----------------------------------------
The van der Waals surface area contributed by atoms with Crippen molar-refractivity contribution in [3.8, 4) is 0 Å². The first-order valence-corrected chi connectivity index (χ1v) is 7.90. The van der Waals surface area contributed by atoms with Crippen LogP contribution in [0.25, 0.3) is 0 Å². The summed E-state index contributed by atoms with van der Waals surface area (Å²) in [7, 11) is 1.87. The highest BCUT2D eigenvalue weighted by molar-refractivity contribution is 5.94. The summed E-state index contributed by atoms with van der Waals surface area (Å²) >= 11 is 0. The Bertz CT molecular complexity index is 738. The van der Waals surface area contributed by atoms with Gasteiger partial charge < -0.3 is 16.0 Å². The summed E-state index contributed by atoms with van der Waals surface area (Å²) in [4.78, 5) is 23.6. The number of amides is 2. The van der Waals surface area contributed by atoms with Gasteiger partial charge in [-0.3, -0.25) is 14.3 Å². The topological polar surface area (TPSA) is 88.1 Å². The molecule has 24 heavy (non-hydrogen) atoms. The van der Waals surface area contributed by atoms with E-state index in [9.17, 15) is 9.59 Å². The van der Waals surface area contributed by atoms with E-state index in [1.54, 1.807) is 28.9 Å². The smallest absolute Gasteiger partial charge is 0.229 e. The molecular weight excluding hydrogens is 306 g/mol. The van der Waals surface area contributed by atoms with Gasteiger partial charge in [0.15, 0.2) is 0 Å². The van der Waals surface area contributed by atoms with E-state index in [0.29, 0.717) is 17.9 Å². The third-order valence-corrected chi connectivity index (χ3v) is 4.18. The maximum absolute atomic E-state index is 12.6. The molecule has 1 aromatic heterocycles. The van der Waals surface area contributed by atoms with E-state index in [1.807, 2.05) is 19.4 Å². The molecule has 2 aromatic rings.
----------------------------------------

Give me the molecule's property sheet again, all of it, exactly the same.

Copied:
The van der Waals surface area contributed by atoms with Crippen molar-refractivity contribution in [3.8, 4) is 0 Å². The first-order valence-corrected chi connectivity index (χ1v) is 7.90. The van der Waals surface area contributed by atoms with Crippen LogP contribution in [0.25, 0.3) is 0 Å². The summed E-state index contributed by atoms with van der Waals surface area (Å²) in [7, 11) is 1.87. The highest BCUT2D eigenvalue weighted by molar-refractivity contribution is 5.94. The summed E-state index contributed by atoms with van der Waals surface area (Å²) >= 11 is 0. The Bertz CT molecular complexity index is 738. The van der Waals surface area contributed by atoms with Gasteiger partial charge < -0.3 is 16.0 Å². The summed E-state index contributed by atoms with van der Waals surface area (Å²) in [4.78, 5) is 23.6. The number of amides is 2. The van der Waals surface area contributed by atoms with Gasteiger partial charge in [-0.3, -0.25) is 14.3 Å². The topological polar surface area (TPSA) is 88.1 Å². The molecule has 24 heavy (non-hydrogen) atoms. The van der Waals surface area contributed by atoms with E-state index in [9.17, 15) is 9.59 Å². The van der Waals surface area contributed by atoms with E-state index in [1.54, 1.807) is 28.9 Å². The smallest absolute Gasteiger partial charge is 0.229 e. The molecular weight excluding hydrogens is 306 g/mol. The van der Waals surface area contributed by atoms with Gasteiger partial charge in [0.15, 0.2) is 0 Å². The van der Waals surface area contributed by atoms with E-state index in [0.29, 0.717) is 17.9 Å². The third-order valence-corrected chi connectivity index (χ3v) is 4.18. The maximum absolute atomic E-state index is 12.6. The molecule has 1 aromatic heterocycles. The van der Waals surface area contributed by atoms with E-state index in [1.807, 2.05) is 19.4 Å². The molecule has 2 aromatic rings.